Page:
Thursday, November 15, 2012
ABC News has recordings from Mitt Romney's Obama-gave-away-too-many-gifts" call to donors. An excerpt from the report:
Romney: "What the president's campaign did was focus on certain members of his base coalition, give them extraordinary financial gifts from the government, and then work very aggressively to turn them out to vote, and that strategy worked."
Romney's campaign manager, Matt Rhoades, listed a few specifics: "Whether it was free contraceptives for 18 to 29 year-old women, DREAM Act waivers, student loan interest rate cuts for college students, and other initiatives geared toward energizing their coalition. They succeeded."
Romney: " It's a proven political strategy, which is give a bunch of money to a group and, guess what, they'll vote for you. ... Immigration we can solve, but the giving away free stuff is a hard thing to compete with."
The comments haven't done him much good with his fellow Republicans.
From another direction, New York's Jonathan Chait reacts:
Sadly, the reporter does not have a full transcript of the remarks, so we don't have the context. In theory, this set of facts could be Romney offering a fulsome endorsement of the Obama presidency. Look at the helpful things he has done — he's made college and health care more affordable, helped the children of illegal immigrants build a life in America, and so on! But I suspect Romney offered this in a more critical context rather than in the spirit of "all these people voted for Obama because he's actually been a really good president." It's essentially the same idea Romney offered up when he insisted the NAACP didn't support him because its members wanted "free stuff."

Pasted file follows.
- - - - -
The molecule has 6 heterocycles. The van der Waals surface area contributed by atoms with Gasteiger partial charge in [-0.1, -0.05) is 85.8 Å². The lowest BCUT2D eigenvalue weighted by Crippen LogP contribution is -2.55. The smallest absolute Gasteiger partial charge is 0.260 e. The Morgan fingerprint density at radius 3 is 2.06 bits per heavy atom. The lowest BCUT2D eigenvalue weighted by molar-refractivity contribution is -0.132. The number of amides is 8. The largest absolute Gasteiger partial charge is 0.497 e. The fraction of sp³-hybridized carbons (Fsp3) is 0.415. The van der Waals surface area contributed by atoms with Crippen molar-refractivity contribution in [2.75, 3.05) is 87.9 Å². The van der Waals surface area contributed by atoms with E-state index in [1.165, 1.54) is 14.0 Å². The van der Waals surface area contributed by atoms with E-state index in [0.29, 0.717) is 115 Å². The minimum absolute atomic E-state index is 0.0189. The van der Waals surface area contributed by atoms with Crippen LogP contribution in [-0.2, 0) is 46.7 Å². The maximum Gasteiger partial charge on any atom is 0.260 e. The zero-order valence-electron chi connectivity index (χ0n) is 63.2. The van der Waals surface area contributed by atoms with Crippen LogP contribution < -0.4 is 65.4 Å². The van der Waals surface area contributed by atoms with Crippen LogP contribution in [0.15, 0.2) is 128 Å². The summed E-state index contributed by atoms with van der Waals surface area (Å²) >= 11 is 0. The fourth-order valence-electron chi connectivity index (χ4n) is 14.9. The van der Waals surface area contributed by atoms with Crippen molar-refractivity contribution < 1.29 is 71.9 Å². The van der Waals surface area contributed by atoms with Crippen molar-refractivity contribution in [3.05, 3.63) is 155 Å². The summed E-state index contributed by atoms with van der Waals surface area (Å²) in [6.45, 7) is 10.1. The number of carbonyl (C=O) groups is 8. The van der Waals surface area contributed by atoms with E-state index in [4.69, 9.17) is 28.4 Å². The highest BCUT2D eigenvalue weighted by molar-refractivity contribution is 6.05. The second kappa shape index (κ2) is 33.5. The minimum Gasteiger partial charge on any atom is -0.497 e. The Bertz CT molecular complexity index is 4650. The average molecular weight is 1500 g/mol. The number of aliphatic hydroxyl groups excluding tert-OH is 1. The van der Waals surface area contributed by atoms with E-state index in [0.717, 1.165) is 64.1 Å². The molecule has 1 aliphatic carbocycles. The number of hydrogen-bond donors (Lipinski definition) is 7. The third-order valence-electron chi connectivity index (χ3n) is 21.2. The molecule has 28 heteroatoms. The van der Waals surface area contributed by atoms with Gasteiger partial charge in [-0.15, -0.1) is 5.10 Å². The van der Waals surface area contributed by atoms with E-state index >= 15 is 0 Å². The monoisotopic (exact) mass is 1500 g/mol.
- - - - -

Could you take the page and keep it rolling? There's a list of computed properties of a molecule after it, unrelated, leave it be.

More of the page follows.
I think the latest Romney donor remarks ought to put to rest the debate about his sincerity. When the 47 percent remarks emerged, I argued that it was the real Romney speaking. Some moderate Republicans suggested he was merely pandering to people whose donations he badly needed. I never thought this made much sense — surely Romney had ways of relating to wealthy Republicans without launching an extended analysis he didn't believe — but the latest version of essentially the same riff ought to put that debate to rest. He's never running again. He doesn't need these people. The real Romney is indeed a sneering plutocrat.
Talking Points Memo zeroes in on comments about immigration:
Romney also suggested Obama’s support for “amnesty for those that are here illegally” was critical to Latino voters and urged the party to address immigration in Congress or risk getting beaten again in 2016.
“Going forward, clearly we have to have an immigration plan, this idea of just kicking this down the field until every four years the Democrats use it as an issue to hit us over the head with is nuts,” he said. “We have to have an immigration plan and program, and I certainly hope that our leaders in Washington are willing to put that forward.”
He sounded more hopeful on that front than others.
“Immigration we can solve,” he said, “but the giving away free stuff is a hard thing to compete with.”
Watching Arizona politics as the national GOP wrestles with comprehensive immigration reform is going to fascinating.